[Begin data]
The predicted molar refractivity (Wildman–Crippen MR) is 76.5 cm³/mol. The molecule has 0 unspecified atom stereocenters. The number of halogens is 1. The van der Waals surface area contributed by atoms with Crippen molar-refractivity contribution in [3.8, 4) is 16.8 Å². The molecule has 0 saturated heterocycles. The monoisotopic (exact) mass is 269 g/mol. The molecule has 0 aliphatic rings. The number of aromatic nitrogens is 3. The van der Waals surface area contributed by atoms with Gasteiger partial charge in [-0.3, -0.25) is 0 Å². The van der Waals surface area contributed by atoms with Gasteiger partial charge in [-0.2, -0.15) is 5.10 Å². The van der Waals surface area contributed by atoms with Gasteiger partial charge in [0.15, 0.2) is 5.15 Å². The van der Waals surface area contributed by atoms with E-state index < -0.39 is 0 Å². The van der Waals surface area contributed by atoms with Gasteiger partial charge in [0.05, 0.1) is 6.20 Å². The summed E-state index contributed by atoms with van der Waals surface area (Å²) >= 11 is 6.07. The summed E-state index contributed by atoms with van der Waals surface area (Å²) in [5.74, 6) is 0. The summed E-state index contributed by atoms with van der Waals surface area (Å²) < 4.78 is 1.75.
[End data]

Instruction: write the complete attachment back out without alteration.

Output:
The predicted molar refractivity (Wildman–Crippen MR) is 76.5 cm³/mol. The molecule has 0 unspecified atom stereocenters. The number of halogens is 1. The van der Waals surface area contributed by atoms with Crippen molar-refractivity contribution in [3.8, 4) is 16.8 Å². The molecule has 0 saturated heterocycles. The monoisotopic (exact) mass is 269 g/mol. The molecule has 0 aliphatic rings. The number of aromatic nitrogens is 3. The van der Waals surface area contributed by atoms with Gasteiger partial charge in [-0.3, -0.25) is 0 Å². The van der Waals surface area contributed by atoms with Gasteiger partial charge in [-0.2, -0.15) is 5.10 Å². The van der Waals surface area contributed by atoms with Gasteiger partial charge in [0.15, 0.2) is 5.15 Å². The van der Waals surface area contributed by atoms with E-state index < -0.39 is 0 Å². The van der Waals surface area contributed by atoms with Gasteiger partial charge in [0.05, 0.1) is 6.20 Å². The summed E-state index contributed by atoms with van der Waals surface area (Å²) >= 11 is 6.07. The summed E-state index contributed by atoms with van der Waals surface area (Å²) in [5.74, 6) is 0. The summed E-state index contributed by atoms with van der Waals surface area (Å²) < 4.78 is 1.75.